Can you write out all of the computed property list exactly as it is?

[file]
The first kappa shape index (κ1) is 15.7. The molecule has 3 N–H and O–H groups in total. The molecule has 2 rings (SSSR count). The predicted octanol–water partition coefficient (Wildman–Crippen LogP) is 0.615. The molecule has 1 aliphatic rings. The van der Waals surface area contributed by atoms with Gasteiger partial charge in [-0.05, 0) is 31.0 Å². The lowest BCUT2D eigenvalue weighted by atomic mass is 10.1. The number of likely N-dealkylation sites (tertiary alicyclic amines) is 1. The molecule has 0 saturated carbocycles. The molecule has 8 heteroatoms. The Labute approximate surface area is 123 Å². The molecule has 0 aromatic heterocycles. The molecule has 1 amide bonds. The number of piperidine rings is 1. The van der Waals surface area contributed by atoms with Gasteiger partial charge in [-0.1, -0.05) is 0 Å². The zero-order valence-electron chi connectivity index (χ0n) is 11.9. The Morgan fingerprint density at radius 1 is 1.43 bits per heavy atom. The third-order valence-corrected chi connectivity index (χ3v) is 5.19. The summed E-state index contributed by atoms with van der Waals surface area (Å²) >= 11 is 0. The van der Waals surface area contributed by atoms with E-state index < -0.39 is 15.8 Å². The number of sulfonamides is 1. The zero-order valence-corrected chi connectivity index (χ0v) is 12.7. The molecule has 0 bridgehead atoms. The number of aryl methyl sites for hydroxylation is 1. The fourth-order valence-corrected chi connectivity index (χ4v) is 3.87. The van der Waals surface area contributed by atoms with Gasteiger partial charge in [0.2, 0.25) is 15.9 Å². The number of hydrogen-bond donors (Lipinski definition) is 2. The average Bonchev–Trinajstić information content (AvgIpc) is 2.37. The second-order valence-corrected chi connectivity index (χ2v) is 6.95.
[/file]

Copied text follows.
The first kappa shape index (κ1) is 15.7. The molecule has 3 N–H and O–H groups in total. The molecule has 2 rings (SSSR count). The predicted octanol–water partition coefficient (Wildman–Crippen LogP) is 0.615. The molecule has 1 aliphatic rings. The van der Waals surface area contributed by atoms with Gasteiger partial charge in [-0.05, 0) is 31.0 Å². The lowest BCUT2D eigenvalue weighted by atomic mass is 10.1. The number of likely N-dealkylation sites (tertiary alicyclic amines) is 1. The molecule has 0 saturated carbocycles. The molecule has 8 heteroatoms. The Labute approximate surface area is 123 Å². The molecule has 0 aromatic heterocycles. The molecule has 1 amide bonds. The number of piperidine rings is 1. The van der Waals surface area contributed by atoms with Gasteiger partial charge in [-0.1, -0.05) is 0 Å². The zero-order valence-electron chi connectivity index (χ0n) is 11.9. The Morgan fingerprint density at radius 1 is 1.43 bits per heavy atom. The third-order valence-corrected chi connectivity index (χ3v) is 5.19. The summed E-state index contributed by atoms with van der Waals surface area (Å²) >= 11 is 0. The van der Waals surface area contributed by atoms with E-state index < -0.39 is 15.8 Å². The number of sulfonamides is 1. The zero-order valence-corrected chi connectivity index (χ0v) is 12.7. The molecule has 0 bridgehead atoms. The number of aryl methyl sites for hydroxylation is 1. The fourth-order valence-corrected chi connectivity index (χ4v) is 3.87. The van der Waals surface area contributed by atoms with Gasteiger partial charge in [0.2, 0.25) is 15.9 Å². The number of hydrogen-bond donors (Lipinski definition) is 2. The average Bonchev–Trinajstić information content (AvgIpc) is 2.37. The second-order valence-corrected chi connectivity index (χ2v) is 6.95.